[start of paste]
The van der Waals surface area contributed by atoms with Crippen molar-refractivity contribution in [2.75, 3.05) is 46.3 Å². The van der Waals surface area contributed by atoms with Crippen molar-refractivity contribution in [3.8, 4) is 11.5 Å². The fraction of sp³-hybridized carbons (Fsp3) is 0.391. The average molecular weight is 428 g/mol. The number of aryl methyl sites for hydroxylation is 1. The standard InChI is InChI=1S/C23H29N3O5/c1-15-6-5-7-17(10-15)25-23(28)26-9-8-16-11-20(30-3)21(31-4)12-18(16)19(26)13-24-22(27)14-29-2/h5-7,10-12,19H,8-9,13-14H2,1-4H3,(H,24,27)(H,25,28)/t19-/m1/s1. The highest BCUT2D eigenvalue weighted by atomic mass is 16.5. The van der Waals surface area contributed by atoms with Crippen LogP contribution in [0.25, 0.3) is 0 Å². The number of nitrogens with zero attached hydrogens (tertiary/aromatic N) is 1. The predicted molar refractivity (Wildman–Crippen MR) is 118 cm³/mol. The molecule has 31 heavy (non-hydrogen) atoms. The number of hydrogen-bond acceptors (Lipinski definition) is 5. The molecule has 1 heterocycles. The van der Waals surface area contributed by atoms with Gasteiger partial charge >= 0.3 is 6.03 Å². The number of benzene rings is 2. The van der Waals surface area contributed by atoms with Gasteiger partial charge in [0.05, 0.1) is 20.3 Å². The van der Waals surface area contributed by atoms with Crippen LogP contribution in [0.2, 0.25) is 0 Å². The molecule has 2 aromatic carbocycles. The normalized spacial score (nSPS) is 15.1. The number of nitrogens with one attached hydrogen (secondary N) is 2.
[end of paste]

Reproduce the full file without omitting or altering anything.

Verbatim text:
The van der Waals surface area contributed by atoms with Crippen molar-refractivity contribution in [2.75, 3.05) is 46.3 Å². The van der Waals surface area contributed by atoms with Crippen molar-refractivity contribution in [3.8, 4) is 11.5 Å². The fraction of sp³-hybridized carbons (Fsp3) is 0.391. The average molecular weight is 428 g/mol. The number of aryl methyl sites for hydroxylation is 1. The standard InChI is InChI=1S/C23H29N3O5/c1-15-6-5-7-17(10-15)25-23(28)26-9-8-16-11-20(30-3)21(31-4)12-18(16)19(26)13-24-22(27)14-29-2/h5-7,10-12,19H,8-9,13-14H2,1-4H3,(H,24,27)(H,25,28)/t19-/m1/s1. The highest BCUT2D eigenvalue weighted by atomic mass is 16.5. The van der Waals surface area contributed by atoms with Crippen LogP contribution in [0.25, 0.3) is 0 Å². The number of nitrogens with zero attached hydrogens (tertiary/aromatic N) is 1. The predicted molar refractivity (Wildman–Crippen MR) is 118 cm³/mol. The molecule has 31 heavy (non-hydrogen) atoms. The number of hydrogen-bond acceptors (Lipinski definition) is 5. The molecule has 1 heterocycles. The van der Waals surface area contributed by atoms with Gasteiger partial charge >= 0.3 is 6.03 Å². The number of benzene rings is 2. The van der Waals surface area contributed by atoms with Gasteiger partial charge in [0.05, 0.1) is 20.3 Å². The van der Waals surface area contributed by atoms with Crippen LogP contribution in [0.2, 0.25) is 0 Å². The molecule has 2 aromatic carbocycles. The normalized spacial score (nSPS) is 15.1. The number of nitrogens with one attached hydrogen (secondary N) is 2.